News that Terry Brooks’ Sword of Shannara books are going to be made into a TV series for US distribution, in New Zealand, set alarm bells ringing in my mind.
Plus side is that, twenty years on from Hercules: the legendary journeys, Auckland will once again be venue for a major US TV production. That’s excellent. I am certain Jackson’s The Lord Of The Rings movies wouldn’t have been made in the same way – maybe not at all – had the ground work not been laid by Robert Tapert and Sam Raimi’s Hercules and Xena during the 1990s. They didn’t just draw attention to what was possible in New Zealand, they reinforced and built production experience here. So it’s good to see something new happening. Who knows where that will lead for the New Zealand film and TV industry?
But Brooks? Gaaah! I read the eponymous first Sword of Shannara book in 1978 and my jaw dropped. It came across to me as a blatant and execrably bad fan-fic re-write of The Lord Of The Rings. I wasn’t the only one to notice, at the time and later. Just perusing the online comments today, nearly 30 years on, paints a clear enough picture. ‘Almost parodically derivative of The Lord of the Rings,’ one blogger noted. ‘A shitty, lifeless point for point rip off of Lord of the Rings,‘ said a Goodreads reviewer. I could go on, but I think the point’s clear.
To me that highlights a key challenge all authors face. Being ‘the same, but different’. One of the reasons why tales such as Tolkien’s catch popular imagination is because they capture story archetypes – proven forms that address key elements of the human condition: ambition, pride, good versus evil, and so on. Stories that do something radically different risk losing – or never gaining – an audience, because nobody can identify with them. They become fringe literature – fodder for torturing schoolkids during English lessons, devices for pretentious wannabe literati to assert their supposed intellectual superiority. But not something that offers an accessible emotional journey for ‘the rest of us’.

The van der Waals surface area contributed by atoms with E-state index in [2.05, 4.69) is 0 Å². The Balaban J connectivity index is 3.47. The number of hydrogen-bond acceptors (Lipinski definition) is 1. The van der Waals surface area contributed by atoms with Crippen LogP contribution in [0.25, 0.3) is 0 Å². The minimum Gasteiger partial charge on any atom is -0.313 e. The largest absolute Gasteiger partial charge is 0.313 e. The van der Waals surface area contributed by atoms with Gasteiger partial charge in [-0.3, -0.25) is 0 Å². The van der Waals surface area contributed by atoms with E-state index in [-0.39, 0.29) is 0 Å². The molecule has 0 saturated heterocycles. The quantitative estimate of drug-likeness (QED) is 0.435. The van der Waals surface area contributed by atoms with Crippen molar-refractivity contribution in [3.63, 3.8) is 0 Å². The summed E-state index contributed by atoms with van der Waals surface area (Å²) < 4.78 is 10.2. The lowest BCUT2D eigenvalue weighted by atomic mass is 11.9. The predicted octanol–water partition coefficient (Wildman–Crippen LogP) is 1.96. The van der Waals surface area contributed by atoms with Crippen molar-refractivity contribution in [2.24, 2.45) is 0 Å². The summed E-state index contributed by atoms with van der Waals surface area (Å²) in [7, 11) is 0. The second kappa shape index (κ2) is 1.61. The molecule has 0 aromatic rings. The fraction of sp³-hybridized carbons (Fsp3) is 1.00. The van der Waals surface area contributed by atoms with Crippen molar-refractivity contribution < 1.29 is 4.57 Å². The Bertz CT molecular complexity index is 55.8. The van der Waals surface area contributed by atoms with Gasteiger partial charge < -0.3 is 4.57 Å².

That’s why ‘the same’ is actually a virtue for most writers. But that doesn’t mean ripping off somebody else’s narrative. It means driving to the heart of the story concept and idea – something at the very depths of its foundations, well below the superficial artifice of narrative, and springing a wholly original narrative from that. This is the ‘but different’ part. Shakespeare was a master at that particular art, and so was Tom Stoppard whose play Rosencrantz and Guildenstern Are Dead used Shakespeare’s Hamlet (the archetypal tale of the foolish hero) as the setting for something original.
Tolkien did much the same with Nordic mythology and deep western symbolism to create something both new and – yet – absolutely classic, a mythology with which we can all identify. His approach was first exemplified by The Hobbit. Would you believe it was exactly the same story – at this archetypal level – as the original Star Wars? It is. Both are mythic ‘hero journeys’ with the classic elements and character arc. But at narrative level they are utterly different; and that, to me, is the key point. Same theme, same idea – but totally different stories. And that, to me, was also where The Sword of Shannara fell down.
Yes, by all means, address the mythic archetypes Tolkien used in The Lord Of The Rings; challenged heroism, faded glory, pride, hope, the loss of innocence, and above all of the conflict between the light and dark sides of the human condition, framed around events of utterly epic scale. All these things are keys to a great story. But don’t write a monkey-see-monkey-do narrative!
Apparently the later books in Brooks’ series are way better. But I haven’t found out for myself. And won’t. Once bitten is enough for me.
Copyright © Matthew Wright 2015